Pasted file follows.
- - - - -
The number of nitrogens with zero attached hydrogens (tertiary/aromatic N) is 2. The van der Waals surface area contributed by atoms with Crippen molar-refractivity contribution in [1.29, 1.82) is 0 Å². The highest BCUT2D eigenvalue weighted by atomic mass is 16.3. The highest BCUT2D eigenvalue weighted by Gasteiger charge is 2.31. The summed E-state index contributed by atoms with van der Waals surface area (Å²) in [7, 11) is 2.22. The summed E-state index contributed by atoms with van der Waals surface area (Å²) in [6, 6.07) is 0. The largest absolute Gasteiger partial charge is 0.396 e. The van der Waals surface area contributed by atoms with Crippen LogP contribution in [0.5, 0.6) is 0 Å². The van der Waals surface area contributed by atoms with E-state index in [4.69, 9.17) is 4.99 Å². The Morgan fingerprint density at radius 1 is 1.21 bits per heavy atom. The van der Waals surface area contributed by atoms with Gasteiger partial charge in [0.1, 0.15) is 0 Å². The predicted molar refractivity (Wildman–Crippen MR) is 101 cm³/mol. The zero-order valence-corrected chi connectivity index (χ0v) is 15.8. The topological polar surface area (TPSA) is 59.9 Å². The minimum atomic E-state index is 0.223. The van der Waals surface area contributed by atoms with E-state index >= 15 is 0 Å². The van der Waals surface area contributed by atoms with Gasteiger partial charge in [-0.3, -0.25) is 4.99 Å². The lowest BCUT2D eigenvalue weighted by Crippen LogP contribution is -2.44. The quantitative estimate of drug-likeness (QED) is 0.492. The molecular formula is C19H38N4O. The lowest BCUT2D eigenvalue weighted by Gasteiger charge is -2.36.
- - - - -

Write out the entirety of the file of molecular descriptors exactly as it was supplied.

The number of nitrogens with zero attached hydrogens (tertiary/aromatic N) is 2. The van der Waals surface area contributed by atoms with Crippen molar-refractivity contribution in [1.29, 1.82) is 0 Å². The highest BCUT2D eigenvalue weighted by atomic mass is 16.3. The highest BCUT2D eigenvalue weighted by Gasteiger charge is 2.31. The summed E-state index contributed by atoms with van der Waals surface area (Å²) in [7, 11) is 2.22. The summed E-state index contributed by atoms with van der Waals surface area (Å²) in [6, 6.07) is 0. The largest absolute Gasteiger partial charge is 0.396 e. The van der Waals surface area contributed by atoms with Crippen LogP contribution in [0.5, 0.6) is 0 Å². The van der Waals surface area contributed by atoms with E-state index in [4.69, 9.17) is 4.99 Å². The Morgan fingerprint density at radius 1 is 1.21 bits per heavy atom. The van der Waals surface area contributed by atoms with Gasteiger partial charge in [0.1, 0.15) is 0 Å². The predicted molar refractivity (Wildman–Crippen MR) is 101 cm³/mol. The zero-order valence-corrected chi connectivity index (χ0v) is 15.8. The topological polar surface area (TPSA) is 59.9 Å². The minimum atomic E-state index is 0.223. The van der Waals surface area contributed by atoms with E-state index >= 15 is 0 Å². The van der Waals surface area contributed by atoms with Gasteiger partial charge in [-0.3, -0.25) is 4.99 Å². The lowest BCUT2D eigenvalue weighted by Crippen LogP contribution is -2.44. The quantitative estimate of drug-likeness (QED) is 0.492. The molecular formula is C19H38N4O. The lowest BCUT2D eigenvalue weighted by Gasteiger charge is -2.36.